I obeyed this time, replaying what I remembered in my head.
"I was nowhere near my bow. I dropped it."

"You didn't kill it with the bow," he said, laying the blanket over me.

"Please, tell me what happened," I said, looking over at him.

"You killed it with your bare hands," he said quickly.

"That's not what happened," I glared at him.

"Are you calling me a liar?" he threatened.

"Aaro!" I screamed at him in frustration.

"Just listen to me for once, and go back to sleep," he answered, standing.

I hesitated for a moment, watching him step outside of the small makeshift shelter.

"Is there something wrong with me?" I whimpered. He stopped.
"Do you want to go somewhere?" he asked me slowly. "When you get better?"

"Go where?" I answered slowly, trying not to cry.

"I'm not sure yet." Then he walked away.

It took a while for me to fall asleep, but I did. The injury made me weary, so after that, I spent a lot of my time sleeping. Slowly, my brother allowed me to walk again and do simple tasks until the injury only looked like a bad scrape. Even though I could move again like normal, my brother consistently watched me, as if he was waiting for something to go wrong.

One day, he left to go hunting, coming back with a whole bushel of dead rabbits. He sat down beside me and handed me a knife. We sat in silence for a while, skinning the rodents, putting the meat on the smoke rack over the fire. After we had gotten halfway through, I finally broke the silence.

"Why did you catch so many?"

"We're going to leave tomorrow. Don't know how much food we'll find on the road, so I left out more traps than usual. Didn't really expect to catch this many, but no sense in letting them go to waste."

"Where are we going?" I blinked, surprised.

"There's a small fishing town south of here. I've been going there when you were sleeping to sell and buy a few things, and I caught word of a commune westward in the mountains."

"A commune? With people?" I asked, wide-eyed.

He laughed, for the first time in weeks. "Yes, with people."
"Why are we going there?"

He sighed. "You haven't felt anything... off the past few weeks, have you?"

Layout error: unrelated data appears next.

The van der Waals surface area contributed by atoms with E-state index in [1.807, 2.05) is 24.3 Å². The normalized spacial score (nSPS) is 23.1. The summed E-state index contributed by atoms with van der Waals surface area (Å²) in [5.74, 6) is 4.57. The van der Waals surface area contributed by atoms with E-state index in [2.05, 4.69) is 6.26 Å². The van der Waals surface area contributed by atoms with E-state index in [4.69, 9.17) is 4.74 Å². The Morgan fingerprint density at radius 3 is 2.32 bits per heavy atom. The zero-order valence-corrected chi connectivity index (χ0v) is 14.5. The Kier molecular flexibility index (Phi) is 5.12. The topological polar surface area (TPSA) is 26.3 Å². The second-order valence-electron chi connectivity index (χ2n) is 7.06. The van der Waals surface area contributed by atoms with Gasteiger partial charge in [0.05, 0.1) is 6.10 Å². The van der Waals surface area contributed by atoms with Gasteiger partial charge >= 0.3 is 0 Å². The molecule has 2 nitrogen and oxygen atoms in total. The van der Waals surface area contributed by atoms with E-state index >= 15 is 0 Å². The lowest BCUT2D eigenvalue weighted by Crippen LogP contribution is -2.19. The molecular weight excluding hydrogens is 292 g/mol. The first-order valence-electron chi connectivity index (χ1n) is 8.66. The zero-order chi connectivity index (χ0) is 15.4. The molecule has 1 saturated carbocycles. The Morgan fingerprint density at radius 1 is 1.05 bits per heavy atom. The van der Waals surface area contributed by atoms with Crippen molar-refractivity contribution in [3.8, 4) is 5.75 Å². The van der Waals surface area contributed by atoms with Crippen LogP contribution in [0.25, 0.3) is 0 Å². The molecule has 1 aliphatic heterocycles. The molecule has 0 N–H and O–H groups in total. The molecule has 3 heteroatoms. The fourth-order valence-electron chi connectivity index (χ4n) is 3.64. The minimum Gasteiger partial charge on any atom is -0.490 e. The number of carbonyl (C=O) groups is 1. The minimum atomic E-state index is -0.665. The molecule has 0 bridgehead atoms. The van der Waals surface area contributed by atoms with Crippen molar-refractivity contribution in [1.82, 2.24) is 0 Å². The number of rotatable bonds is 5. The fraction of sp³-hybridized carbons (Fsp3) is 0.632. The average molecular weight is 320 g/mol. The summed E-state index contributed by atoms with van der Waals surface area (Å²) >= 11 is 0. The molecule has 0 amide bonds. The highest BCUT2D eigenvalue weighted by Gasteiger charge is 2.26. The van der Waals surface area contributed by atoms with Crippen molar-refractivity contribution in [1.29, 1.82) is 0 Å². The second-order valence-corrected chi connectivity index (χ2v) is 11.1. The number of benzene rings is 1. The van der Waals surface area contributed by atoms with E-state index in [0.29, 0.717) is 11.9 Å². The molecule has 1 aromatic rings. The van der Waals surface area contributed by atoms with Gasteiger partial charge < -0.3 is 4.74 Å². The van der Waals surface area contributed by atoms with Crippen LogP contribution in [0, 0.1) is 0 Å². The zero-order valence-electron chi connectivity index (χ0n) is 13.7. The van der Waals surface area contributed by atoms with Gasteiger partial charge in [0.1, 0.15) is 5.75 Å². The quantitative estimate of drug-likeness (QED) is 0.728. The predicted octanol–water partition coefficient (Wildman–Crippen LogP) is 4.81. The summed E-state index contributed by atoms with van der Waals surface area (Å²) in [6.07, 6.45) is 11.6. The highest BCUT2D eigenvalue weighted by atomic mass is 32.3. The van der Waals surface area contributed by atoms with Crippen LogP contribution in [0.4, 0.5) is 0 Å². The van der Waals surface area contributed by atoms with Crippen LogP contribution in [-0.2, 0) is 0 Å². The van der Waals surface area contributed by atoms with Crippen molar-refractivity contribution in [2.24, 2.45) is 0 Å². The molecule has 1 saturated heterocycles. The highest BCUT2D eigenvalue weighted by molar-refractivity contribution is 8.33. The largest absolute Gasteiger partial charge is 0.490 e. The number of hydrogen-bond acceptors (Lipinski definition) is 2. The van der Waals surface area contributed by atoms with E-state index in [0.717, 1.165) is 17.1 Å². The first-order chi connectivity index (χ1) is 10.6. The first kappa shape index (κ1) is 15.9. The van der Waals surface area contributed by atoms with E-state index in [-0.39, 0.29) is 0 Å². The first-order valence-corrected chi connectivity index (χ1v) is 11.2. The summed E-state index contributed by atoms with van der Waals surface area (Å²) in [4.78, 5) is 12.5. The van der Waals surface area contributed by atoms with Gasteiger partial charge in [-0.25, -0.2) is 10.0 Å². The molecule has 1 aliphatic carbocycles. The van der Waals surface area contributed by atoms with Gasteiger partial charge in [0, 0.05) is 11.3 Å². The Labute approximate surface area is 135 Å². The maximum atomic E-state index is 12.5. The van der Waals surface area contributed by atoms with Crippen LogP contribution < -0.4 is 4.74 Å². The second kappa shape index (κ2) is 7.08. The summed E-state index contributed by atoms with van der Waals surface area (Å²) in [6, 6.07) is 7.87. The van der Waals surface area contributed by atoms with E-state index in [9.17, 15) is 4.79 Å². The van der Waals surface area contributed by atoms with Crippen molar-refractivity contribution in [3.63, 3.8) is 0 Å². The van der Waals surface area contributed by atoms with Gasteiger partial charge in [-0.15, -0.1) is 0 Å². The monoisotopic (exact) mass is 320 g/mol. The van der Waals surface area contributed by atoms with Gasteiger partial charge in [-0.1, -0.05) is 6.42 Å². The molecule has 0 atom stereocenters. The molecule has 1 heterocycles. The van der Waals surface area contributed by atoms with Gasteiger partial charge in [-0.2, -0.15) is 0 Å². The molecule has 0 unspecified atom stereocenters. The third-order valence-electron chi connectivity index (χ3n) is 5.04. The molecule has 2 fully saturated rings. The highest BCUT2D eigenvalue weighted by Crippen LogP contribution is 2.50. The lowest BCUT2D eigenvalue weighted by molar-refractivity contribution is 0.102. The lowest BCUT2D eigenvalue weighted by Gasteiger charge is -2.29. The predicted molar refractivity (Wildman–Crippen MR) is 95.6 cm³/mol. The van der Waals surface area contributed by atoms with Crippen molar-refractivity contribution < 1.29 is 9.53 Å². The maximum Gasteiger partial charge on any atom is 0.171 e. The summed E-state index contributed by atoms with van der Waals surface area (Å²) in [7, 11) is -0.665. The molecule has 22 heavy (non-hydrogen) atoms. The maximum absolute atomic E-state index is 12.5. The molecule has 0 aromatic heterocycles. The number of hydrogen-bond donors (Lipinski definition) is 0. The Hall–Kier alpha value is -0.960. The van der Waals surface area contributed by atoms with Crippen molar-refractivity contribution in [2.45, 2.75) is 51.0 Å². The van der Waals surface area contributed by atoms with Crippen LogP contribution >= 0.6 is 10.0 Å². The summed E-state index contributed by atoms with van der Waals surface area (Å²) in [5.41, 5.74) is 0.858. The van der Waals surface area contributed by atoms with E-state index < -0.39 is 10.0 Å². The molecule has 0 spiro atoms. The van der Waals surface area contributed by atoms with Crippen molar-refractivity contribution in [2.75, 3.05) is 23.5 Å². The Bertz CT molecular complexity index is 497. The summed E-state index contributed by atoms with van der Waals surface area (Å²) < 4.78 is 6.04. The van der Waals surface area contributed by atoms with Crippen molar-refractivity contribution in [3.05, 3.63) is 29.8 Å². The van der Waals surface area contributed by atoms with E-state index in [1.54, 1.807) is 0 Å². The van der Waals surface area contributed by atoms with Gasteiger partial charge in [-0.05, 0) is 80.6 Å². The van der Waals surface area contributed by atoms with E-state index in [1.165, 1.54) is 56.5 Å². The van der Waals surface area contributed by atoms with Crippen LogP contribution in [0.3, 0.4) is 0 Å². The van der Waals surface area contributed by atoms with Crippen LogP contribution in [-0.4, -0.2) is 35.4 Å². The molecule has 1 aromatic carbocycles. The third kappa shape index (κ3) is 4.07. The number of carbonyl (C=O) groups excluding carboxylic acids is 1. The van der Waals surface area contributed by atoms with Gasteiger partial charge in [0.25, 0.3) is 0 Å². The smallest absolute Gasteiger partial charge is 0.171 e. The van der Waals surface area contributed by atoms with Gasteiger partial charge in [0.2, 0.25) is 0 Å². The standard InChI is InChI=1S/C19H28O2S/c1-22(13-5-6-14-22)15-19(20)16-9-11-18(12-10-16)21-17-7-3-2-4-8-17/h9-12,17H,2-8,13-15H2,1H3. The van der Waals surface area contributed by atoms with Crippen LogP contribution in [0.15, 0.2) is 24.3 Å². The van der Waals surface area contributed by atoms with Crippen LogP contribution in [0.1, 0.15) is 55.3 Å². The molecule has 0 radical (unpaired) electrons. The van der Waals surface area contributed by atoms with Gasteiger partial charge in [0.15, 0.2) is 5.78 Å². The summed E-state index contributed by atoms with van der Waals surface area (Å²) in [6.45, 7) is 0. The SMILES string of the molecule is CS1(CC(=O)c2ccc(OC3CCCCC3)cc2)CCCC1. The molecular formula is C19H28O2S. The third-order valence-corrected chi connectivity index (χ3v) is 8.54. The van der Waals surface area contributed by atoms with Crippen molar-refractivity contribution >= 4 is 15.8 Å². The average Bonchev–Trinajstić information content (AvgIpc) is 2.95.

"Not besides you," I teased.

"Maybe it was my imagination," he muttered, cutting into the next rabbit.

"What was?"

"The day you killed that black panther... You didn't just kill it with your bare hand," he answered hesitantly.

"That much I figured," I inputted, laying the last strip of meat the rack could possibly hold.

"It sort of... froze," he explained.

"Froze?" I looked up at him.

"You touched its face... There was a pulse... and then it fell over. Frozen."

"But that's not possible?" I gasped, dropping the knife on the ground. "It's not that cold. It's never that cold!"

He sighed, setting his knife down and picking mine up. "It is possible. Just not... normal."

"How is it possible at all?" I demanded, moving in front of him.
"The commune we're going to... It's a mage commune. They'll teach you how to handle your... abilities."

"A... mage commune? Magic?" I repeated, trying to reason everything out. Everything he was saying to me didn't make sense. Magic wasn't real. It was something he told me in fairy tales, the stuff of stories made up to help me to sleep and to dream.

"Yes," he answered plainly. "Magic."

He picked up a piece of woven linen cloth I had made a few weeks ago in practice off the log he sat on, wiping his hands on it. Then he put a hand on my shoulder.

"There's a lot about this world I need to teach you, that I should've taught you. Will you listen?"

I nodded. He smiled at me.

"Then we'd best start now."